Shoulder Assessment and Management – Alex Abundo
Kin Lab had the pleasure of collaborating with Alex Abundo, a practicing Physiotherapist and the Clinic Director at Myodetox Oak. The following information is based on Alex’s presentation on Shoulder Assessment and Management Strategies. It is statistically recorded that up to 70% of people may experience some form of shoulder pain in their lifetime.
Classification of Shoulder Musculature
There are several different classifications of muscles that help provide function at the shoulder girdle, including
- Prime Movers (Deltoids, Pec major)
- Scapular Muscles (Trapezius, Serratus anterior, Rhomboids, etc.); and
- Rotator Cuff Muscles (Infraspinatus, Supraspinatus, etc.).
This blog post will be focusing on the scapular muscle group as these muscles are shown to influence scapula positioning and can have a major impact on the optimal movement in the shoulder. These muscles function to move and stabilize the scapula throughout shoulder movement. For example, with shoulder flexion, upward rotation of the scapula is required. The diagram below shows how the upper trapezius, serratus anterior, and lower trapezius muscle attachments to the scapula help move the scapula in an upward rotation during shoulder flexion
In a normal functioning shoulder, the scapula and shoulder joint move fluidly with one another. However, scapular dyskinesis can occur when there is irregular or altered movement pattern through the scapula. This occurs from altered muscle activation due to imbalances that can occur from a shoulder injury or from improper daily posture habits. Some observations of scapular dyskinesis may include
Increased Anterior Tilt
- Reduced retraction & depression of the scapula
- Hypertonic: Pec Minor/Major, Biceps
- Hypotonic: Lower Trapezius
- Raised & downward rotated shoulder
- Hypertonic: Upper trapezius & Levator Scapulae
- Hypotonic: Lower trapezius
- Reduced Elevation (spine of scapula drops)
- Hypertonic: Pec minor & Rhomboids
- Hypotonic: Lower traps & Serratus Anterior
- Increased protraction of the scapula
- Hypertonic: Upper traps * Levator Scap
- Hypotonic: Lower Trapezius
- Reduced medial border control (leads to prominence of medial border of the scapula)
- Hypertonic: Pec Minor/Major, Posterior rotator cuff, & Biceps
- Hypotonic: Serratus Anterior & Lower trap.
As observed above, the different patterns of muscular imbalances resulting from hypertonicity and hypotonicity indicate that there are certain muscles that are more likely hypertonic and hypotonic. The biggest takeaway for treatment is to address and strengthen hypotonic (weaker) muscles that oppose dyskinesis while also addressing the mobility of the hypertonic muscles. It is also important to look beyond the scope of the shoulder as well. Cervical mobility and thoracic mobility are important regions to assess as limitations in mobility or strength in those regions can alter shoulder biomechanics. See below for a list of exercises.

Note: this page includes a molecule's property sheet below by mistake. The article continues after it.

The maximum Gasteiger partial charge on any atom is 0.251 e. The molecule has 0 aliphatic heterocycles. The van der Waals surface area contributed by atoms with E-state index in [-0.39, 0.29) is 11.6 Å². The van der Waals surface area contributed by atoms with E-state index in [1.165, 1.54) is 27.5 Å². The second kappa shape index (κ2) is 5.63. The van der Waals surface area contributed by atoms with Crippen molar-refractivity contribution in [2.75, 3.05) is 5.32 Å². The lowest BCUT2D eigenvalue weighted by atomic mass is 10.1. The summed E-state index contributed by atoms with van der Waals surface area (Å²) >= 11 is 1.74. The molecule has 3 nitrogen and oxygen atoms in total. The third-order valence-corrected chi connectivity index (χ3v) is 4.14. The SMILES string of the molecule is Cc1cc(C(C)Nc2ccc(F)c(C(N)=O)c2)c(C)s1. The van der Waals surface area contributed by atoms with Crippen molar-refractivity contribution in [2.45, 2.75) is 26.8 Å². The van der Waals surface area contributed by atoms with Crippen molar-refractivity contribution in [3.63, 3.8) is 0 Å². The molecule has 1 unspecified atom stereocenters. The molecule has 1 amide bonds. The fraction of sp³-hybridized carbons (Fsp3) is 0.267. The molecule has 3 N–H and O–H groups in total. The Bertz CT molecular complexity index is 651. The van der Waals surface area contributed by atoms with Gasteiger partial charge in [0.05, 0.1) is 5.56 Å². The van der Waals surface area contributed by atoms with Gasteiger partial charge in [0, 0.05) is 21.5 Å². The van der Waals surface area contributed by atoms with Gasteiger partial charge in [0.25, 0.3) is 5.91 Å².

Mobility and Stretching
- Cat Camels
- Side-Lying Thoracic Spine Rotation
- Levator Scapulae Stretch
- Scalene and SCM Stretch
- Suboccipital Release
- Neck Mobility with Towel
- Lacrosse Pec Ball Release
Strength and Stability
- Neck Stability Isometrics
- Prone Y’s (Lower trap isolation exercise!)
- Wall Slides + Band
- Supine Serratus KB punch
Dynamic Neuromuscular Stabilization (DNS):
In addition to these exercises, Alex also discussed Dynamic Neuromuscular Stabilization (DNS) based exercises to further improve shoulder strength and stabilization. DNS is based on developmental kinesiology that analyzes various positions that infants progress through. These positions outline strength and stability prerequisites that must be developed before progressing into advanced positions. Below are two examples that utilize these concepts to improve closed chain shoulder stability and strength.
- Three Month DNS Prone Plank
- Increase serratus anterior activation and decreases upper trap activation
- DNS High Oblique Sit
- Non-sagittal serratus anterior activation
Thank you for following along and reading! If you have any questions, feel free to send us a message. Thanks again to Alex for providing Kin Lab with an informative In-Service session.